Foliage Time inVermont's Northeast Kingdom

Hikes and Walks
By Deborah Straw
For more information about hikes and walks in the area, the Green Mountain Club, Inc., located in Waterbury Center, has several walking and hiking guides. Call 802-244-7037. Also, the U.S.D.A. Forest Service in Rutland has a series of maps on offer. For information, call 802-773-0300 or 802-773-0324.

More rugged and rural than the rest of the state, the Northeast Kingdom provides early and prime leaf-viewing opportunities for hikers and walkers.

Groton State Forest, a 26,154 acre preserve, is an especially popular fall destination. Groton's 17-plus miles of hiking trails range from easy to difficult, and an additional 20 miles of roads are available for mountain bikers and horseback riding. The 7.5-mile-long Montpelier-Wells River railroad bed provides an excellent walking route, and will be part of the future Cross-Vermont Trail, a multi-purpose trail under development. Owl's Head Mountain in the Forest is especially appropriate for hiking with small children; a 20-minute climb is rewarded by sweeping views. And the well-known Peacham Bog, an unusual raised bog with specialized flora and fauna, glows with color this time of year.

In Plainfield, the L. R. Jones State Forest offers spectacular views from the Spruce Mountain fire tower. The first mile of the forest trail traverses the main truck road in the Forest, then it continues moderately for 1.2 miles to the summit. Views of Noyes Pond, Mt. Mansfield, and even Mt. Washington in New Hampshire can be had from the summit of Spruce Mountain and from the fire tower.

Mount Pisgah, overlooking the clear waters of Lake Willoughby, offers great foliage-viewing opportunities and stunning vistas from its glacier-carved cliffs. Five and a half miles of graveled roads wind through the Willoughby State Forest, and another nine miles of hiking trails climb to the summits of Mt. Pisgah, and to Mt. Hor, a less spectacular and therefore less crowded hike on the other side of Lake Willoughby. Hiking trails range from moderate to difficult. The area is thickly forested. You will probably see at least one moose, and you should keep an eye out for hawks and peregrine falcons as well.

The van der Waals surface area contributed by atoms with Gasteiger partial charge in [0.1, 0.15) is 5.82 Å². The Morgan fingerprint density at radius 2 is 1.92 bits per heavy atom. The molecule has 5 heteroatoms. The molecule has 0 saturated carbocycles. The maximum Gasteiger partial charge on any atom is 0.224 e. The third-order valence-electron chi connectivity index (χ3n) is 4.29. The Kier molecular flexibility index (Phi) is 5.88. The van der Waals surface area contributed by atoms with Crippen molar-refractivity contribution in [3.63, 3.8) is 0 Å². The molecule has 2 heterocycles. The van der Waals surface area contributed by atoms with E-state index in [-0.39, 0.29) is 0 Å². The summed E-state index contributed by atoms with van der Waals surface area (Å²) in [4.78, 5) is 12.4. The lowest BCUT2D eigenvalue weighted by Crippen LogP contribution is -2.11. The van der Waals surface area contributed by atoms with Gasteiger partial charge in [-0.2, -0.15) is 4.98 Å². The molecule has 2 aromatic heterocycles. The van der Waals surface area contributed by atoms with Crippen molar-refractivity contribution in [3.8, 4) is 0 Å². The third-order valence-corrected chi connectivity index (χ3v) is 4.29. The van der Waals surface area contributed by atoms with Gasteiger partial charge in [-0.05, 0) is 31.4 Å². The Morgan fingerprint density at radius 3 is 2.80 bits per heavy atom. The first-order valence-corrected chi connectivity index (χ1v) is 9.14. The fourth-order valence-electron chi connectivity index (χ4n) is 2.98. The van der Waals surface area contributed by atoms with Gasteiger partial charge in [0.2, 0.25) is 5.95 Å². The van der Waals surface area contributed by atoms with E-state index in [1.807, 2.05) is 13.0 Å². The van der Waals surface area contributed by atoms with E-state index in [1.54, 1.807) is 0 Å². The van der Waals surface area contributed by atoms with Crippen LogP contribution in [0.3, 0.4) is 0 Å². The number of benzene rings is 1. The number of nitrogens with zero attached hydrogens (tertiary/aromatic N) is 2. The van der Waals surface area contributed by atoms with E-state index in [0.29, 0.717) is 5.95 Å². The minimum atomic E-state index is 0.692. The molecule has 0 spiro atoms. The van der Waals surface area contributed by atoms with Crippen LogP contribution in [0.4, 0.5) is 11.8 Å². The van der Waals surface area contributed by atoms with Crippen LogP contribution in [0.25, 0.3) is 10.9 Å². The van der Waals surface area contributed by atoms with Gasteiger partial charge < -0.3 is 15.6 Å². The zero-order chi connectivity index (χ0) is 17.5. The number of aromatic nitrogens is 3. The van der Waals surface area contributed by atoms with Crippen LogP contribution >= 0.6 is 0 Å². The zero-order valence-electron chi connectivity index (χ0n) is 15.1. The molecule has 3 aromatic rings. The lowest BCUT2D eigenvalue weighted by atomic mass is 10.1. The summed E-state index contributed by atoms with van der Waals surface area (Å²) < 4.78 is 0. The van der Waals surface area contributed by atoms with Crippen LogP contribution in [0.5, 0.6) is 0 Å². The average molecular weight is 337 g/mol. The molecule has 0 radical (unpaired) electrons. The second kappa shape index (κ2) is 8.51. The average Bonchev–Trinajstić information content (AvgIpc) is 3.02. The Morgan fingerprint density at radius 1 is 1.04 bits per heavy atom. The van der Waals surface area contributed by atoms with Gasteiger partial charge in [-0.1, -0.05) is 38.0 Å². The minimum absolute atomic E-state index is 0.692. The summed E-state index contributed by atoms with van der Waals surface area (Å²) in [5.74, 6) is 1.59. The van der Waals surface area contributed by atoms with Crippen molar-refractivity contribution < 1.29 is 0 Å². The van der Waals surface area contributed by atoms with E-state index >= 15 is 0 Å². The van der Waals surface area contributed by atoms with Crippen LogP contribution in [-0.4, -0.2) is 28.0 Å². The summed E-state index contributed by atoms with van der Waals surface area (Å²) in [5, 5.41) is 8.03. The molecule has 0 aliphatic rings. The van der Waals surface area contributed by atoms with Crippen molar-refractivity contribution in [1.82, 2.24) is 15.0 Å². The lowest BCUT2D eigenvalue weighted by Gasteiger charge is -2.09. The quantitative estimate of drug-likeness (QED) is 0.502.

Victory State Forest and Victory Basin Wildlife Management Area (with dirt road access from the town of Victory or the hamlet of Gallup Mills) and Darling State Park are three state land parks within the northern towns of Victory and Burke. Turn left onto River Road to Victory Bog and the Victory Basin Wildlife Management Area, a diverse, glacially-formed northern ecosystem. There are hiking trails and logging roads where you might see river otter, moose, great-horned owls, and ruffed grouse. More than 10 miles of graveland more than 16 miles of unimproved roads and trails exist here. A fire tower sits atop the summit of Burke Mountain. Most trails are easy, but many are usually quite wet.

Speaking of wet, the Kingdom is full of fresh water lakes Lake Willoughby, Great Averill Pond, Ricker Pond, Maidstone Lake, and Lake Elmore among them. Many have camping sites and trails. All are lovely, quiet, and so dark at night that you'll see billions of stars sparkling above you.

For those who are not avid hikers, but, rather, leisurely walkers, in nearby Stowe, not in the Kingdom but just due west of Hardwick and Woodbury, is a 5.5-mile recreation path designed for strollers, inline skaters and cyclists. It meanders by streams and fields filled with Holsteins and great views of Mt. Mansfield.

Published: 29 Apr 2002 | Last Updated: 15 Sep 2010
Details mentioned in this article were accurate at the time of publication


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